Nakamura: A Pacifist Extremist

A prominent Japanese physician and humanitarian aid worker Tetsu Nakamura killed in Jalalabad in Nangarhar province of eastern Afghanistan on December 5. He was gunned down along with 5 Afghan colleagues in an attack against his vehicle by an unknown armed group.

Dr. Nakamura headed NGO called Peace Japan Medical Services which is also known as Peshawar-Kai in Japanese and sacrificed his life providing medical aid and agricultural support to the people of Afghanistan.

Nakamura arrived at Peshawar, Pakistan 35 year ago for taking part in grass-roots medical assistance in Afghanistan and Pakistan. Then he expanded and shifted his activity more in the field of agricultural development in Afghan-Pakistan borderland. In the past two decades, he devoted himself to a quixotic venture of digging wells, opening waterways and growing greeneries.

In Afghanistan which has been devastated by war, drought and extremism, Dr. Nakamura’s activity was a as if a drop of water in the scorched earth.

In recognition of his humanitarian work, he had been awarded honorary Afghan citizenship in October this year.

The hashtag “ناکامورا#” (#Nakamura) spread in Afghani Twitter-sphere. There was outpouring of grief from Afghan people on his death and some messages were outright apologies for not being able to protect Dr. Nakamura. The Taliban immediately issued a statement denying any involvement in the crime.

Dr. Nakamura was an extreme example of the post-World War II Japan’s pacifist tradition. He was a radical pacifist in his conviction and a militant in non-military humanitarian assistance.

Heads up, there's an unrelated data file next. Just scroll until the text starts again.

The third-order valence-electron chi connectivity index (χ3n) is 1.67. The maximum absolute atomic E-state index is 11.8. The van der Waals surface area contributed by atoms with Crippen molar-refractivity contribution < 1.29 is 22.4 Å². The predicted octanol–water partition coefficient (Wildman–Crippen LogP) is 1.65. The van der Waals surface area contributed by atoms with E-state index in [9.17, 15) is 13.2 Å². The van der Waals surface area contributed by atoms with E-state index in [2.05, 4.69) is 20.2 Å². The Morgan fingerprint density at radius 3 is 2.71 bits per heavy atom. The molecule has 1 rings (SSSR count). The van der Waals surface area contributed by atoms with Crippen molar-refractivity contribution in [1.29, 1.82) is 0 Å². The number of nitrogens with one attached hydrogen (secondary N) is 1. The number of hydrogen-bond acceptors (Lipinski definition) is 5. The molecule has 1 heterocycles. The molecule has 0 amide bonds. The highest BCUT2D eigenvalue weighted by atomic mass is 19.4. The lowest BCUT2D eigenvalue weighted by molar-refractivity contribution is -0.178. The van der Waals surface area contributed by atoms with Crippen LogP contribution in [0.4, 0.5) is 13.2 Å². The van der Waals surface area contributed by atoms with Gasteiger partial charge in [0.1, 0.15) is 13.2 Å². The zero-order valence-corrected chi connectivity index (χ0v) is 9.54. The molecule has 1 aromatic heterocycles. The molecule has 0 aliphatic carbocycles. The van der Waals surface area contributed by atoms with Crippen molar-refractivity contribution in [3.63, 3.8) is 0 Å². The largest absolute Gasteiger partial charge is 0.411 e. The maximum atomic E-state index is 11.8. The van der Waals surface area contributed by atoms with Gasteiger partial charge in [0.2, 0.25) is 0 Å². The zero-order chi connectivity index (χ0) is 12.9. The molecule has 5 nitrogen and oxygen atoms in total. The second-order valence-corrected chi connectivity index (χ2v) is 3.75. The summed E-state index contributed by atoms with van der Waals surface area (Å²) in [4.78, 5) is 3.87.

He was the most vocal critic of the US military intervention in Afghanistan and opposed to any support by Japan to it.

His approach was to throw himself unarmed, into the midst of the area which has been dominated by Taliban. Even elements of IS have been seen frequenting to that region recently. He mingled with the ordinary people in Afghan society and by doing that, has been guarded by the weakest in the local community.

To set yourself intentionally in a very vulnerable situation, keep your utmost sincerity open to everyone, and let others protect you, is a very Japanese way of securing peace and security.

There is an ongoing controversy among Japanese on the post-World War II pacifist constitution. There have been criticisms on the unrealistic nature of the ideal of demilitarization and disarmament stipulated in the Japanese constitution and Japan as a state is almost abandoning this tradition of pacifism.

Dr. Nakamura can be seen as the “last samurai” of Japan’s extreme pacifism and its spirit still lives on in the pulse of the Japanese nation.